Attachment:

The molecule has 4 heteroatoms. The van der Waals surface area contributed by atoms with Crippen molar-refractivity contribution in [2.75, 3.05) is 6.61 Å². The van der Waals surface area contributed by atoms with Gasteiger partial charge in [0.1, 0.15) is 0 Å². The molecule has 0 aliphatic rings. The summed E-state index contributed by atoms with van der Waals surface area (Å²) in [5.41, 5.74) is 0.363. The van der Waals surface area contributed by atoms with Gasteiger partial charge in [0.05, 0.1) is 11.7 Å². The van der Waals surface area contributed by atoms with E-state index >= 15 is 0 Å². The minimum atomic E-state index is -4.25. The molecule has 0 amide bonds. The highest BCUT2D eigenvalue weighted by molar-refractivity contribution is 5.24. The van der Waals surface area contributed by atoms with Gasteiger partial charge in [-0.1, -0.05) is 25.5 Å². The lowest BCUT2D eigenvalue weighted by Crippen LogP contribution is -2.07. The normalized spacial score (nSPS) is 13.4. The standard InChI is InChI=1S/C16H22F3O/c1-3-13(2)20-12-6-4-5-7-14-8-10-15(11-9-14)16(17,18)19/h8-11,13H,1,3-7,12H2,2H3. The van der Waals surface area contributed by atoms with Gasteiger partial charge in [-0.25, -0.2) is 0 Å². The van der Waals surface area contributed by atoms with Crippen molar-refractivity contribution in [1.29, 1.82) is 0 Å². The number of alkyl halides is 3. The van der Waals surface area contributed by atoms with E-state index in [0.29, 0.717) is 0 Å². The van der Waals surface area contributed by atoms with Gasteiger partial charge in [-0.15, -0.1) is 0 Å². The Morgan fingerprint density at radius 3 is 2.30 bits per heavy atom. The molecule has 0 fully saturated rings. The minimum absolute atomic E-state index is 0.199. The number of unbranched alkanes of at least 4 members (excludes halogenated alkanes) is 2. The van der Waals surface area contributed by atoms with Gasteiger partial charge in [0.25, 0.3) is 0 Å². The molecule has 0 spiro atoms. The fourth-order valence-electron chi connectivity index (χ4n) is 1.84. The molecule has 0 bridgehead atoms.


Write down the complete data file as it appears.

The molecule has 4 heteroatoms. The van der Waals surface area contributed by atoms with Crippen molar-refractivity contribution in [2.75, 3.05) is 6.61 Å². The van der Waals surface area contributed by atoms with Gasteiger partial charge in [0.1, 0.15) is 0 Å². The molecule has 0 aliphatic rings. The summed E-state index contributed by atoms with van der Waals surface area (Å²) in [5.41, 5.74) is 0.363. The van der Waals surface area contributed by atoms with Gasteiger partial charge in [0.05, 0.1) is 11.7 Å². The van der Waals surface area contributed by atoms with E-state index >= 15 is 0 Å². The minimum atomic E-state index is -4.25. The molecule has 0 amide bonds. The highest BCUT2D eigenvalue weighted by molar-refractivity contribution is 5.24. The van der Waals surface area contributed by atoms with Gasteiger partial charge in [-0.1, -0.05) is 25.5 Å². The lowest BCUT2D eigenvalue weighted by Crippen LogP contribution is -2.07. The normalized spacial score (nSPS) is 13.4. The standard InChI is InChI=1S/C16H22F3O/c1-3-13(2)20-12-6-4-5-7-14-8-10-15(11-9-14)16(17,18)19/h8-11,13H,1,3-7,12H2,2H3. The van der Waals surface area contributed by atoms with Gasteiger partial charge in [-0.25, -0.2) is 0 Å². The van der Waals surface area contributed by atoms with Crippen molar-refractivity contribution in [1.29, 1.82) is 0 Å². The number of alkyl halides is 3. The van der Waals surface area contributed by atoms with E-state index in [0.29, 0.717) is 0 Å². The van der Waals surface area contributed by atoms with Gasteiger partial charge in [-0.15, -0.1) is 0 Å². The Morgan fingerprint density at radius 3 is 2.30 bits per heavy atom. The molecule has 0 fully saturated rings. The minimum absolute atomic E-state index is 0.199. The number of unbranched alkanes of at least 4 members (excludes halogenated alkanes) is 2. The van der Waals surface area contributed by atoms with Gasteiger partial charge in [0.25, 0.3) is 0 Å². The molecule has 0 spiro atoms. The fourth-order valence-electron chi connectivity index (χ4n) is 1.84. The molecule has 0 bridgehead atoms.